doktorjohn.com

VAST at Highline Ballroom

Filed under: Live Music — doktorjohn June 2, 2009 @ 2:42 am


May 9, 2009
by Doktor John
New York

Californian musical prodigy Jon Crosby a.k.a. VAST (or “Visual Auditory Sensory Theater”), accompanied by some really fine musicians appeared in New York in the Meat-packing District’s relatively new venue, the Highline Ballroom. This is a very comfortable venue, small enough to let all spectators feel like they are up-close-and-personal with the band. Unfortunately, this also attests to VAST’s declining popularity.

Once a big draw but dropped by Elektra Records in 2002, Crosby has had to resort to supporting VAST on his own independent label, 2blossoms. Crosby is a gifted but underappreciated composer and performer of great music. Creator of a bombastic style somewhere in between Nine Inch Nails and U2, his compositions are more coherent than the former and vocals more exhilarating than the latter. Crosby brings industrial music to a level that is genuinely symphonic.

The opening band, Into The Present was a real gem to come upon. And, man, do I regret not having bought their CD or having found a way to trace their link on the Internet. Fronted by a very intense, blues-tinted male tenor (a handsome, skinny youth with long, black hair), driven by a fanatical drummer and accompanied by two dark-haired beauties on bass guitar and cello, Into The Present’s looks, their style, their musical talents were excellent, reminiscent of Mars Volta, if only the latter practiced more or gave a shit about the audience.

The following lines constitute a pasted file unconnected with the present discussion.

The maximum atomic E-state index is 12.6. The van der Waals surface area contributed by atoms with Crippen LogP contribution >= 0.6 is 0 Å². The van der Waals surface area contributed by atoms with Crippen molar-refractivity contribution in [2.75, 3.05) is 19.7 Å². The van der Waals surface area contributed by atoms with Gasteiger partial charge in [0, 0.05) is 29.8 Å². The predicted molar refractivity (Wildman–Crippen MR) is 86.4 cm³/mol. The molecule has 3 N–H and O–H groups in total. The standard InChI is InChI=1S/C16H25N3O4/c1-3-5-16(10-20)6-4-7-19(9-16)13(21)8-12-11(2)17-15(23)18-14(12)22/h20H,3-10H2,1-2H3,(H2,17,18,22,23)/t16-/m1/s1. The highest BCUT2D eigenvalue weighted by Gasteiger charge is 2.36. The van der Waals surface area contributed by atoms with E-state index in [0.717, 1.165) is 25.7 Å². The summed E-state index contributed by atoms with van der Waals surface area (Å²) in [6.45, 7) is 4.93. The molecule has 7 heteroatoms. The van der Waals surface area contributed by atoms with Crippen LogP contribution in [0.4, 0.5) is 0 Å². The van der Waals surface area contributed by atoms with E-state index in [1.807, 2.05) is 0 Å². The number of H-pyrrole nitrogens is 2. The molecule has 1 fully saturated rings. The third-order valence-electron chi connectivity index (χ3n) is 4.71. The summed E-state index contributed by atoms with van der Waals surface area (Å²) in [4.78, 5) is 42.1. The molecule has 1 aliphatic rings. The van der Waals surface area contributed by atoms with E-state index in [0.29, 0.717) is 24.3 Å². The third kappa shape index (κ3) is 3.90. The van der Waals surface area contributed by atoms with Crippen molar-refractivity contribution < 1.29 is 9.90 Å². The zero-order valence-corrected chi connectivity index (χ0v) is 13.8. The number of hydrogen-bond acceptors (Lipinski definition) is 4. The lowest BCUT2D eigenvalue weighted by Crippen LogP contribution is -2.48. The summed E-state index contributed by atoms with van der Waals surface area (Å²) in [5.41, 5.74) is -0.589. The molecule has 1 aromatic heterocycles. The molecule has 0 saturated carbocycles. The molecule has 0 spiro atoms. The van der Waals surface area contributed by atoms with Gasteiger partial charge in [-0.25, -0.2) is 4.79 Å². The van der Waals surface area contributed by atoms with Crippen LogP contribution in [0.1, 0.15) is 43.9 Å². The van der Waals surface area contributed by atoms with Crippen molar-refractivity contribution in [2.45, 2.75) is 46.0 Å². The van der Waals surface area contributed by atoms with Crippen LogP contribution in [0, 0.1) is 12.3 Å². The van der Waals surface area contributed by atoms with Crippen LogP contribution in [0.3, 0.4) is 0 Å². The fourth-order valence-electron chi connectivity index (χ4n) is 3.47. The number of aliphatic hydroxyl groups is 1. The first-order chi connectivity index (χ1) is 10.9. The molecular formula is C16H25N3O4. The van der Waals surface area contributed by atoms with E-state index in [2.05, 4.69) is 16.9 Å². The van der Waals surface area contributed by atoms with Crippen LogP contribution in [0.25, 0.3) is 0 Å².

Into The Present was a hard act to follow, but nothing could match the welcome Jon Crosby received from the ardent fans, many but not all of whom sported heavy-duty punk outfits and Goth attire. VAST opened with a wall of sound, guitar-driven, with all the auditory spaces filled in by loud-and-clear vocals, electronic effects and exotic samples over irresistible, mechanical rhythms. The effect was a true tsunami of sound— luscious sensory overload— but magnificent to experience

Crosby’s physical appearance has changed. Although he’s still only in his twenties, he is now sporting a double chin and stocky build, causing audible groans of disappointment from some female fans that remembered him as a slender, California pretty-boy. But so, too, has his musical style grown. He sang the hard-edged “You Should Have Known I’d Leave” from his most recent work “Generica” —a down-loadable collection that’s not on CD— and from all his prior albums, including “Music for People,” “V.A.S.T.” and “Nude.” A few slower ballads and one song with saxophone accompaniment added variety to the event. The best-received songs were those from the early albums, featuring eerie samples of chant, such as “Here” and “Free.” The beauty of Vast is that you don’t have to have any prior knowledge of the material to be totally caught up in their mesmerizing, saturated blizzard of sound.

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